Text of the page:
A real nice lady who drives for a living in California came into my San Diego County DUI Law Center office with a sad gonna-lose-my-job story yesterday. She was sleeping when her friend called for a ride home late the other night. She had not been drinking.
Just a block from her home lived San Diego's Cat Lady, owner of 20 cats. Coming around the turn on a foggy night, she saw a cat dart in front her on the street. Not wanting to hit a cat, she swerved and ended up hitting a neighbor's car.
Since it was after 1 in the morning, she didn't want to start waking up neighbors to find out which neighbor owned the car. Since she only lived a block away, she figured she would come back when it was light out and find the owner so she could give her insurance company information to get the car fixed.
Instead of parking in the back of her house, she parked in the front. She was a little upset over the accident. To calm her down, she and her friend started drinking.
Someone had called the police and they saw her vehicle also with a little damage. The police knocked on her door, told her to come out, asked if she had been out. She said she was called to pick up her friend and drank after she got home. The California DUI police still arrested her for hit & run and DUI. Suddenly she needed a good San Diego drunk driving criminal defense attorney.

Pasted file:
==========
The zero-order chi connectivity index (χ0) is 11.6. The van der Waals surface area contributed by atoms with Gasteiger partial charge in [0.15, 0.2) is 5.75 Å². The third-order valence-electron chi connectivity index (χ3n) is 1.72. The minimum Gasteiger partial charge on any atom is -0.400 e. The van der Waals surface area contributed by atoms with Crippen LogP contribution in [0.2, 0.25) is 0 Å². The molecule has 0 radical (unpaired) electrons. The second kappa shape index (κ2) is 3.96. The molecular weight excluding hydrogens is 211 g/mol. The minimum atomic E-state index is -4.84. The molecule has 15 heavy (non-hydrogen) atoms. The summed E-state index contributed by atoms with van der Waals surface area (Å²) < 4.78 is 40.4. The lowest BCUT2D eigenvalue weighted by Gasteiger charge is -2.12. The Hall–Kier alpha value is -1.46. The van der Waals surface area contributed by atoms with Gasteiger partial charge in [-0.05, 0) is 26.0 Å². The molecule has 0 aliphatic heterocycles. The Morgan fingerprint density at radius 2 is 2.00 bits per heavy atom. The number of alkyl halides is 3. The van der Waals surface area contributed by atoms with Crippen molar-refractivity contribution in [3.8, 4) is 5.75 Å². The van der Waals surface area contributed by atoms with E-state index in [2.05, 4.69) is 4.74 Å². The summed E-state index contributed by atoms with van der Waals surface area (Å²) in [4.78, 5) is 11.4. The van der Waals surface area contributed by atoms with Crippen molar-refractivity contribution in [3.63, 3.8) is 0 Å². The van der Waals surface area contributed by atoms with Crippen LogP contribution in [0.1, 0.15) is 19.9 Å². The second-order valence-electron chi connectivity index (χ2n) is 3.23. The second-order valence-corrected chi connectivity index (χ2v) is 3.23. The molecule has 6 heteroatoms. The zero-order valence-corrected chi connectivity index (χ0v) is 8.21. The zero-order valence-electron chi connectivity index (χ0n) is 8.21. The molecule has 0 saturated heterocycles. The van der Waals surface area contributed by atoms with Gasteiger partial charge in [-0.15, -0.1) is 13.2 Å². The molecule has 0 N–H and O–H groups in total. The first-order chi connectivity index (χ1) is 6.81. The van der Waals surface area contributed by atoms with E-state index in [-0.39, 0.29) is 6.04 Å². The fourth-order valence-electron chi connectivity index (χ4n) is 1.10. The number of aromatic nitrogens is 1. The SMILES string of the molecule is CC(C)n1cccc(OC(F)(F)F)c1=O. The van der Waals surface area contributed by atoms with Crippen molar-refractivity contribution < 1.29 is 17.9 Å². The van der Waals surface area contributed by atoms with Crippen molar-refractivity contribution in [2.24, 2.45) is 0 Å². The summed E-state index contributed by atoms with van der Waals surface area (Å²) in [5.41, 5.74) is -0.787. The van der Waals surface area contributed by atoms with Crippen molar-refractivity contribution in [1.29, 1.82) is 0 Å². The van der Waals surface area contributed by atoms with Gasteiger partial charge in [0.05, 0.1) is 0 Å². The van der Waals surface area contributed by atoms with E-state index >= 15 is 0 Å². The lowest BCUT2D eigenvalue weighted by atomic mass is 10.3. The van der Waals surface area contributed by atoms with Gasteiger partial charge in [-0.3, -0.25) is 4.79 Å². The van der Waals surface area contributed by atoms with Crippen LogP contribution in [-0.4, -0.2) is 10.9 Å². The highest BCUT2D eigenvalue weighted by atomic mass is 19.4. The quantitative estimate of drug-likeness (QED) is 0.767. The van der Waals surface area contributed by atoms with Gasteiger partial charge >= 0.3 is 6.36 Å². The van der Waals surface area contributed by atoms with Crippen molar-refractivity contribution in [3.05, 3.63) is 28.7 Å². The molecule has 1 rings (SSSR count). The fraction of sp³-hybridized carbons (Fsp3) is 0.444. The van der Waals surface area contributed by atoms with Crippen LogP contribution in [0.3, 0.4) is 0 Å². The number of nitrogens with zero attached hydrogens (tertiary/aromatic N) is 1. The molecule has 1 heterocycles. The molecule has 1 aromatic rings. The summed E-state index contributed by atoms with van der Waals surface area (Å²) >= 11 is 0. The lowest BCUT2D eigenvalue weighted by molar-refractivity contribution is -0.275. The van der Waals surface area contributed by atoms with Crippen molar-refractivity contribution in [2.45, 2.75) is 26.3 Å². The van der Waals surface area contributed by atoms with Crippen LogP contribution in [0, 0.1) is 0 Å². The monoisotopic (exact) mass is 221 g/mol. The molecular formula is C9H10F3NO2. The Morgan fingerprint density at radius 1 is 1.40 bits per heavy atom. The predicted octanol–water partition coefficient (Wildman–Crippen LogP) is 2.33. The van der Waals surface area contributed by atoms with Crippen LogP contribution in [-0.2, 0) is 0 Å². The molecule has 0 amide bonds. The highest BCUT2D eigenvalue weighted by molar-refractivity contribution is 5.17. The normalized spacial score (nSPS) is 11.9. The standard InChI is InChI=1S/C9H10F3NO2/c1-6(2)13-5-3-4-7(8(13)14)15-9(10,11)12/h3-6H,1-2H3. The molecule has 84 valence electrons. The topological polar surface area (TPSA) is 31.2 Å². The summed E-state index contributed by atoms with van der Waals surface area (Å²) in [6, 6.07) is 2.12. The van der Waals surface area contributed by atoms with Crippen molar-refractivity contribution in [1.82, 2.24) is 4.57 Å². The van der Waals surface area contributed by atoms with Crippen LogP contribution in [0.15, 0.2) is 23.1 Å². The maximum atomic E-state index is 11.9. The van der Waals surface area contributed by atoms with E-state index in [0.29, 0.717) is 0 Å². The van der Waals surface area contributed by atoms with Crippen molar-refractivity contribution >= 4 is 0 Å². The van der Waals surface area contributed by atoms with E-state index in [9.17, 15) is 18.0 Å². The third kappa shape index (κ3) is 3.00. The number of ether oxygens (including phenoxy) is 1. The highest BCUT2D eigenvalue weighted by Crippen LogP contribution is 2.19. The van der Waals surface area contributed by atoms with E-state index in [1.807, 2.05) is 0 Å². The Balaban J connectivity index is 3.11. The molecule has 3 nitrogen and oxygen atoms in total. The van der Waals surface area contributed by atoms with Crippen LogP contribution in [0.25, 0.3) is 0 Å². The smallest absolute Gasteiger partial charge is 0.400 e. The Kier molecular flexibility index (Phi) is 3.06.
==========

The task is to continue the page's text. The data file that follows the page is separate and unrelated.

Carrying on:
She did not get drunk until after she drove, when she came home.
In Northern California this month, deer are mating and deer are very active. Deer vs. vehicle accidents are at risk.
A couple days ago, a CHP DUI cop near Aptos California saw a a deer dart in front of him on Highway 1. Not wanting to hit the deer, the police officer swerved, slammed into a guard rail, and spun into the center divider.
Fortunately no one was hurt in either incident.
Neither driver was DUI at the time.
In Placerville, California CHP is investigating why a Prius veered into oncoming traffic Saturday night on Highway 50 causing a fatal collision. Officer Cuthbertson wouldn't be shocked to find out the driver swerved to avoid hitting an animal.
This CHP officer tells drivers to hit a deer instead of swerving to avoid the deer as many vehicles would lose control, attorneys are told.
Lots of animals are on our California roads. It takes a remarkably alert and cognizant driver to avoid hitting the animal. But that does not mean an accident will not occur, lawyers say.